Historical Figures

Ida Honor - the mother courage of the theater

She is considered the "Mother Courage" of theatre. Former Chancellor Helmut Schmidt called it a "gateway to the world". A coincidence during the war brought the Jewess Ida Honor to Hamburg.

When the actress, founder and principal of the Hamburger Kammerspiele died on February 16, 1989, the Hanseatic city honored her honorary citizen with a state ceremony. Schmidt's words, like those of the other speakers, make it clear what the "Grande Dame" of the theater meant for the Hanseatic city. "She brought Anouilh and Giraudoux and Sartre, Gogol, Max Frisch - she brought us all the great playwrights of the world, whose names we young people didn't even know! It was - in the midst of a mental and physical desert - a very unique one , unrepeatable performance", Schmidt praised his good friend. As a "lighthouse", Ida Ehrlich helped returnees from the concentration camps, prisons, bunkers and battlefields to find their way after the Second World War.

Professional ban and failed departure

In the Third Reich, the National Socialists banned the Jewess Ida Ehrlich from working.

Even in the Third Reich, Ida honor barely escaped death. Born on July 9, 1900 in Prerau/Moravia, the daughter of a head cantor had the desire to become an actress very early on. She trained at the Vienna Academy for Music and Performing Arts. Engagements follow, among others, in Bielitz-Biala in Silesia, in Budapest, Königsberg, Stuttgart, Mannheim and Berlin. In 1933, the National Socialists banned the Jew from working, and only the "privileged mixed marriage" with the doctor Dr. Bernhard Heyde, whom she met at a guest performance in Stuttgart and who refuses to dissolve the marriage, enables Ida Ehrlich to survive the years of Nazi rule.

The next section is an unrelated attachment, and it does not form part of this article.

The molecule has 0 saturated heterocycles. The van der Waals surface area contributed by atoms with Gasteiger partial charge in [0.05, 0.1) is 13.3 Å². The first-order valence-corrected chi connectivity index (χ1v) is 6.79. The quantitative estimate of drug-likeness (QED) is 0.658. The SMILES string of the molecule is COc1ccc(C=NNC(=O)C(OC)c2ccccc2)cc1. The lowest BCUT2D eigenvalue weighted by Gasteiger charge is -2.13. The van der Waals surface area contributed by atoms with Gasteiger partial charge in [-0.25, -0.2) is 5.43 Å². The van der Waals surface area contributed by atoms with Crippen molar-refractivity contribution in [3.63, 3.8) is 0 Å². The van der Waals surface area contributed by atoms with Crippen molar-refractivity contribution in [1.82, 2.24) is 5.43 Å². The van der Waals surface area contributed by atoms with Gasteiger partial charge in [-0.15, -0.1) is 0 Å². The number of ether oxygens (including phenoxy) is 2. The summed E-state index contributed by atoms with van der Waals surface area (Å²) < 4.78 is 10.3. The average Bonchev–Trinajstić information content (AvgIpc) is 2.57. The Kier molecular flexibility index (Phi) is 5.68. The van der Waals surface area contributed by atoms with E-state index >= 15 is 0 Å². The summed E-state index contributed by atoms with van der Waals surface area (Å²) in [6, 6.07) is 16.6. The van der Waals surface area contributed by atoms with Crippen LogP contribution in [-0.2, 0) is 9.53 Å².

Initially, she assisted as a medical assistant in her husband's practice in Böblingen. When a stone was thrown into the Heydes' bedroom during the Kristallnacht on November 9, 1938, the family decided to leave Germany. In 1939, the two of them board an emigrant ship in Hamburg with their little daughter Ruth. The destination is Chile, but shortly before the Azores the ship has to return because the Second World War has broken out. As she describes it in her biography "God has a bigger head, my child...", Ida Honor is practically washed ashore in Hamburg with her small family.

Just barely escaped deportation

Despite her "mixed marriage", Ida Ehrlich's life is constantly in danger. Because of her marriage, she does not have to wear a Jewish star, but she is forbidden to go to concerts, the cinema or the theater or even to sit on a park bench. In 1943 she was sent to the Fuhlsbüttel concentration camp for a few weeks because a film team from the "Wochenschau" selected her from the queue at a food distribution and she did not dare refuse the request to be allowed to film her receiving the food. Shortly thereafter, the Gestapo fetched Ida Honor from her home - she had fooled the German people with her appearance in front of the camera instead of saying who she was.

According to her own memories, Ida Ehrlich was only released because her husband went to school with Hitler's Reichsfuhrer of the SS, Heinrich Himmler, and wrote him a letter describing the situation. Shortly before the end of the war, Ida Ehre is to be drafted for a "labor assignment", which means nothing other than deportation. A friend of the family, the actress Marianne Wischmann, hid them until the end of the war. The Nazi era had a greater impact on her than the forty years of theater after 1945, Ida Ehrlich writes later in her biography.

Ida Ehrlich's credo:love instead of hate

Shortly after the end of the war, Ida honor founded the Hamburger Kammerspiele.